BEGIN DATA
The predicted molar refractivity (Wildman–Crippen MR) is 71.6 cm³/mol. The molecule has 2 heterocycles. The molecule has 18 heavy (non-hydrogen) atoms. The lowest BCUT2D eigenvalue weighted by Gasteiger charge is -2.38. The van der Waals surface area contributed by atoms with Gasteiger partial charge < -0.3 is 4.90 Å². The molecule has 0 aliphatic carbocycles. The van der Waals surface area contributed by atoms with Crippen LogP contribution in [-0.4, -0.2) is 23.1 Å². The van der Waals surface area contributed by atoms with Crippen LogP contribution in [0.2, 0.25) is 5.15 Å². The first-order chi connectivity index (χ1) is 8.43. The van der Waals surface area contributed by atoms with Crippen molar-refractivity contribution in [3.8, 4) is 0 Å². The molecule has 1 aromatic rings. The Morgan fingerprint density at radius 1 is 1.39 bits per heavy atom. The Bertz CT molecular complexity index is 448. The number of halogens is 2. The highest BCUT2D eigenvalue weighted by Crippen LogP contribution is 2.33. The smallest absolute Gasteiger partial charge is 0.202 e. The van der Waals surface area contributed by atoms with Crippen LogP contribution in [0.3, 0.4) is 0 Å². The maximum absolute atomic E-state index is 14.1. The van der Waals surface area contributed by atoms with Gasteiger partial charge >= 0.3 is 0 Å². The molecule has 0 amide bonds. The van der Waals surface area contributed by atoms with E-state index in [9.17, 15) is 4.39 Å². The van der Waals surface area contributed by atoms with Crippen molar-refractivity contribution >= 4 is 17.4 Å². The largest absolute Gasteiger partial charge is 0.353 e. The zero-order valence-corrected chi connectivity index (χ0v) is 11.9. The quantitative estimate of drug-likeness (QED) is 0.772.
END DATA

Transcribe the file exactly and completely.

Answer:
The predicted molar refractivity (Wildman–Crippen MR) is 71.6 cm³/mol. The molecule has 2 heterocycles. The molecule has 18 heavy (non-hydrogen) atoms. The lowest BCUT2D eigenvalue weighted by Gasteiger charge is -2.38. The van der Waals surface area contributed by atoms with Gasteiger partial charge < -0.3 is 4.90 Å². The molecule has 0 aliphatic carbocycles. The van der Waals surface area contributed by atoms with Crippen LogP contribution in [-0.4, -0.2) is 23.1 Å². The van der Waals surface area contributed by atoms with Crippen LogP contribution in [0.2, 0.25) is 5.15 Å². The first-order chi connectivity index (χ1) is 8.43. The van der Waals surface area contributed by atoms with Crippen molar-refractivity contribution in [3.8, 4) is 0 Å². The molecule has 1 aromatic rings. The Morgan fingerprint density at radius 1 is 1.39 bits per heavy atom. The Bertz CT molecular complexity index is 448. The number of halogens is 2. The highest BCUT2D eigenvalue weighted by Crippen LogP contribution is 2.33. The smallest absolute Gasteiger partial charge is 0.202 e. The van der Waals surface area contributed by atoms with Crippen LogP contribution in [0.3, 0.4) is 0 Å². The maximum absolute atomic E-state index is 14.1. The van der Waals surface area contributed by atoms with Gasteiger partial charge >= 0.3 is 0 Å². The molecule has 0 amide bonds. The van der Waals surface area contributed by atoms with E-state index in [9.17, 15) is 4.39 Å². The van der Waals surface area contributed by atoms with Crippen molar-refractivity contribution >= 4 is 17.4 Å². The largest absolute Gasteiger partial charge is 0.353 e. The zero-order valence-corrected chi connectivity index (χ0v) is 11.9. The quantitative estimate of drug-likeness (QED) is 0.772.